A Los Angeles Municipal Court jury deadlocked Thursday in an industrial accident case involving a refinery worker who suffered severe burns in 1983.
Deputy Dist. Atty. Fred Macksoud, the prosecutor, said the office will "probably not" seek a new trial, because jurors split 11 to 1 in favor of innocent verdicts for both Robert Ray, the former president of Plant Operations Inc., and Calvin Barnes, plant manager for Champlin Petroleum Co.
A decision on dismissal will be announced before Municipal Judge Michael E. Pastor today.
Dist. Atty. Ira Reiner has launched a highly publicized campaign to crack down on corporations involved in industrial accidents. In one of its first prosecutions, Reiner's office charged Champlin, a unit of Union Pacific Corp., and six other defendants with nine counts of violating state safety orders.
Florenzio Perez, a maintenance worker, suffered second- and third-degree burns over more than 70% of his body when he opened a valve at the Wilmington refinery and was scalded by oil heated to 950 degrees. The 40-year-old Lakewood man testified that the valve was not labeled but also acknowledged that he had not checked whether it was hot before opening it.
In the other accident, employee Robbie Matthews suffered several broken bones when four tons of coke, residue from the refining process, knocked him off a crusher car.
As the trial proceeded, charges against both Champlin and Plant Operations, which operated the refinery's coking units, were dismissed because the firms were not the workers' employers.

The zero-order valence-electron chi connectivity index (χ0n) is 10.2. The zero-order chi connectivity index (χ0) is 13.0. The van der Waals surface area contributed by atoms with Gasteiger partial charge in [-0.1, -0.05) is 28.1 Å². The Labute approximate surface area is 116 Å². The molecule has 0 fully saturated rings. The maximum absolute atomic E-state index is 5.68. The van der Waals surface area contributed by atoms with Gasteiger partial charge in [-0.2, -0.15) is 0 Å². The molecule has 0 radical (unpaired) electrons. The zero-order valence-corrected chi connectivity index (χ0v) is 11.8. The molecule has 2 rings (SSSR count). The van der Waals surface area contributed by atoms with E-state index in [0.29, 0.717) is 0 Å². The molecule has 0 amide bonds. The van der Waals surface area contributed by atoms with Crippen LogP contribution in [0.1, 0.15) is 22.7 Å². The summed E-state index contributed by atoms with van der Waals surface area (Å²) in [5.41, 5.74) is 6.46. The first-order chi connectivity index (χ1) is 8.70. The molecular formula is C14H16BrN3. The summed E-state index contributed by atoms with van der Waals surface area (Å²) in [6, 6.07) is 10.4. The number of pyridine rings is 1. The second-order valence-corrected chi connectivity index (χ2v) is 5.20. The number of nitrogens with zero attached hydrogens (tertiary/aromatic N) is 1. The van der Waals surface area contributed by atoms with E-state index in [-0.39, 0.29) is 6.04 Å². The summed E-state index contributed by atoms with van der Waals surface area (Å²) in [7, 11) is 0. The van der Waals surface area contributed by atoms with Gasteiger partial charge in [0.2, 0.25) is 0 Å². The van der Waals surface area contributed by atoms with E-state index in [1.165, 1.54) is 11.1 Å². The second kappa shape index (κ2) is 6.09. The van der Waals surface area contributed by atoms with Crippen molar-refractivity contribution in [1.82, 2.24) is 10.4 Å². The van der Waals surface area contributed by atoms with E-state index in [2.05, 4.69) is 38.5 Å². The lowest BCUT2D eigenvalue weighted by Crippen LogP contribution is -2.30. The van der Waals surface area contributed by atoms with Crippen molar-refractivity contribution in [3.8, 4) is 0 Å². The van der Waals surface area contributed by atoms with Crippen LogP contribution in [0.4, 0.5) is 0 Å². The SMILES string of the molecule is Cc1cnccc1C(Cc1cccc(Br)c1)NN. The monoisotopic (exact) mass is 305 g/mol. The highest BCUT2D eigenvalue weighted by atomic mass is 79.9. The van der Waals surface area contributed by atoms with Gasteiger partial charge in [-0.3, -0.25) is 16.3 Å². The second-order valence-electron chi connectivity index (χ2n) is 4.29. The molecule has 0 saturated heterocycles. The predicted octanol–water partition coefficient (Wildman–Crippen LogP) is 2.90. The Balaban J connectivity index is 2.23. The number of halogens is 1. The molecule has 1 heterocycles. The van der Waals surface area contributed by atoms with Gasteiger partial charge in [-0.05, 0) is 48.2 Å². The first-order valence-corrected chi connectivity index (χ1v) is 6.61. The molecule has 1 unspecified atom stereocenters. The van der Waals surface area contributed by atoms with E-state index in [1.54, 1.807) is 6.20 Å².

Meanwhile, defendant American Plant Services Inc., which employed the two injured workers, pleaded no contest to two counts, which carry a maximum fine of $15,000. In exchange, the prosecution agreed to dismiss charges against two of the firm's officials.
Jurors, who split 11 to 1 in favor of acquittal, said Thursday that they felt sympathy for the injured employees, but they added that the prosecution had not presented enough evidence to hold the defendants criminally liable.
Attorney Charles Theodore Mathews, who represented Plant Operations, called it "a tremendous victory" and blasted Reiner, saying the case was filed only "for headlines, so Ira Reiner can say he is tough on corporate crime."
Macksoud said the outcome of the case--which initially had been filed as a municipal offense while Reiner was still Los Angeles city attorney--should have no impact on Reiner's get-tough policy.
"You look at each case individually on its merits," Macksoud said.